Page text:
Page:The Folk-Lore Journal Volume 7 1889.djvu/70

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they are supposed to "be incapable of conveying contagion. In Athens, Constantinople, or Smyrna, for example, the mouthpiece of your private nargilleh, or chibouque, will be made of amber, but in a public restaurant, if you call for a nargilleh, the mouthpiece of the one handed to you will be of brass ; should you ask why it is not of amber, the answer will probably be given you that amber is dangerous, being capable of conveying infection." — (P. 262.)

Hereditary Powers of Curing Disease. In honour of his friend Signer Salomone-Marino's wedding, Dr. Pitrè has printed an edition of 25 copies of an interesting study on "the miraculous faculties belonging to some families of curing certain diseases." The kings of England and France had the power of curing scrofula; and, as everyone knows, Dr. Johnson was "touched" by Queen Anne. In Sicily, if you only know where to go, you may still be cured of almost any disease by persons who by inheritance, or by a lucky accident, have become possessed of the curative power. Wounds also, and the bites of animals, are particularly amenable to this kind of cure. Sometimes the cure is effected by the touch, sometimes by the saliva, sometimes by the saying of a charm or prayer. The Settimu, or seventh son, is regarded by the Sicilians as having the gift of healing : the same power is ascribed in North Italy to the Settimino, or seven-month child. The latter is held in much esteem in Lombardy; one of my husband's labourers paid a visit to the Settimino of Soncino, who cured him of a fever which had baffled all the doctors. Another peasant was "cured" of a mad-dog-bite.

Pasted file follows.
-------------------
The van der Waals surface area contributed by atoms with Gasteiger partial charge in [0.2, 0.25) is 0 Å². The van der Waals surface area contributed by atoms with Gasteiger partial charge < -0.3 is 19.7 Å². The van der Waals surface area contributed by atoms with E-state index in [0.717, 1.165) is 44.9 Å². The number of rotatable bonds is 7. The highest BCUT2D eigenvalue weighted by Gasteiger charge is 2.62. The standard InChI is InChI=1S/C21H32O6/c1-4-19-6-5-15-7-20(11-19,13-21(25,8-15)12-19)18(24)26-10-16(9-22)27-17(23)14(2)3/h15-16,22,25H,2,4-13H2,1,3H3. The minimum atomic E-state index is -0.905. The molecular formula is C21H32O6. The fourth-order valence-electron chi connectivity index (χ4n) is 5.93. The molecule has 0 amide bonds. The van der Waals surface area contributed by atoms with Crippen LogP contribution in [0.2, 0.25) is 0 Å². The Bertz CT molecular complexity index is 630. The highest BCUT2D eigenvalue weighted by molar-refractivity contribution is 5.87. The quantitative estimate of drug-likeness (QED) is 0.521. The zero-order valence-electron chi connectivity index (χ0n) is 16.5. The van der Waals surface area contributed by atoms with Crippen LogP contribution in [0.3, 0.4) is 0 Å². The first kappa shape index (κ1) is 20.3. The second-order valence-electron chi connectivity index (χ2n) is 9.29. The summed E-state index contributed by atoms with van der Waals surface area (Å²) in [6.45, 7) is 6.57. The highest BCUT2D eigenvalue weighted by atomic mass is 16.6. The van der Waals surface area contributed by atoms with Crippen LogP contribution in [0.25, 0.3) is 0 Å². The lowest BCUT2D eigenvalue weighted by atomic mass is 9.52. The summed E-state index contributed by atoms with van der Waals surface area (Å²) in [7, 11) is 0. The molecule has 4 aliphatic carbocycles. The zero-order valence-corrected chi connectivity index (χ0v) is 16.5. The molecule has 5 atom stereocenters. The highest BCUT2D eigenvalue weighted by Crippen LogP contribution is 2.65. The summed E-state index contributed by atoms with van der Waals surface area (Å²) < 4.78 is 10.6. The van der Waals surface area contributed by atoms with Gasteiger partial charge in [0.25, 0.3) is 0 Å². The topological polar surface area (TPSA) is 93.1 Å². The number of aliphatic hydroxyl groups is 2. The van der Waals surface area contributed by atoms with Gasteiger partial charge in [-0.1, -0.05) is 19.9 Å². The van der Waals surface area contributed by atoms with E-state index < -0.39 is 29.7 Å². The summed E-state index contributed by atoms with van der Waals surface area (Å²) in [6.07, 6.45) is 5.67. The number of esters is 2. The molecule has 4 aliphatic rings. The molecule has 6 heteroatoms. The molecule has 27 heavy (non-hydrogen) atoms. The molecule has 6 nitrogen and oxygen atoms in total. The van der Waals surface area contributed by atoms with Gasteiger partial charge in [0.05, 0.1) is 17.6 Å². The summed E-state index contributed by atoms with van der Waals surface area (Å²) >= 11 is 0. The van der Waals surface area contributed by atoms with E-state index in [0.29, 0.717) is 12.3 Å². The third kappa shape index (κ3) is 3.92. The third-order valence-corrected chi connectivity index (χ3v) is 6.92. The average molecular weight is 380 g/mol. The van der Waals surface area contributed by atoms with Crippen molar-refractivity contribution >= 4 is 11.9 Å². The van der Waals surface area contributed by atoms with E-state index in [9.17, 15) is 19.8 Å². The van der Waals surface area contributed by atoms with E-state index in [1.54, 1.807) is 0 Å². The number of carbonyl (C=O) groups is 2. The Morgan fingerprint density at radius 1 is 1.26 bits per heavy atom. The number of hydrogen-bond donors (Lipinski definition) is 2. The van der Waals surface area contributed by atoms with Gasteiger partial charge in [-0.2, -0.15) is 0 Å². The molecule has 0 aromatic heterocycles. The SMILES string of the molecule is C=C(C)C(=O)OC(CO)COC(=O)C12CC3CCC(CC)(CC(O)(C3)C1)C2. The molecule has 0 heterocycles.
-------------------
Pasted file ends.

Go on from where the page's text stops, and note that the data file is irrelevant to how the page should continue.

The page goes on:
Dr. Pitrè tells me that he is now occupied with the superstitions relating to Friday — a large subject, which he is sure to treat with the thoroughness and the literary ability that have given him a world-wide reputation — the recompense of labours which for a long period resulted in nothing but trouble, expense, and discouragement of every kind to himself. Dr. Pitrè has now reached the XVIII. volume of his "Biblioteca delle tradizioni popolari Siciliane," and probably there exists no such complete and comprehensive record of the tales, songs,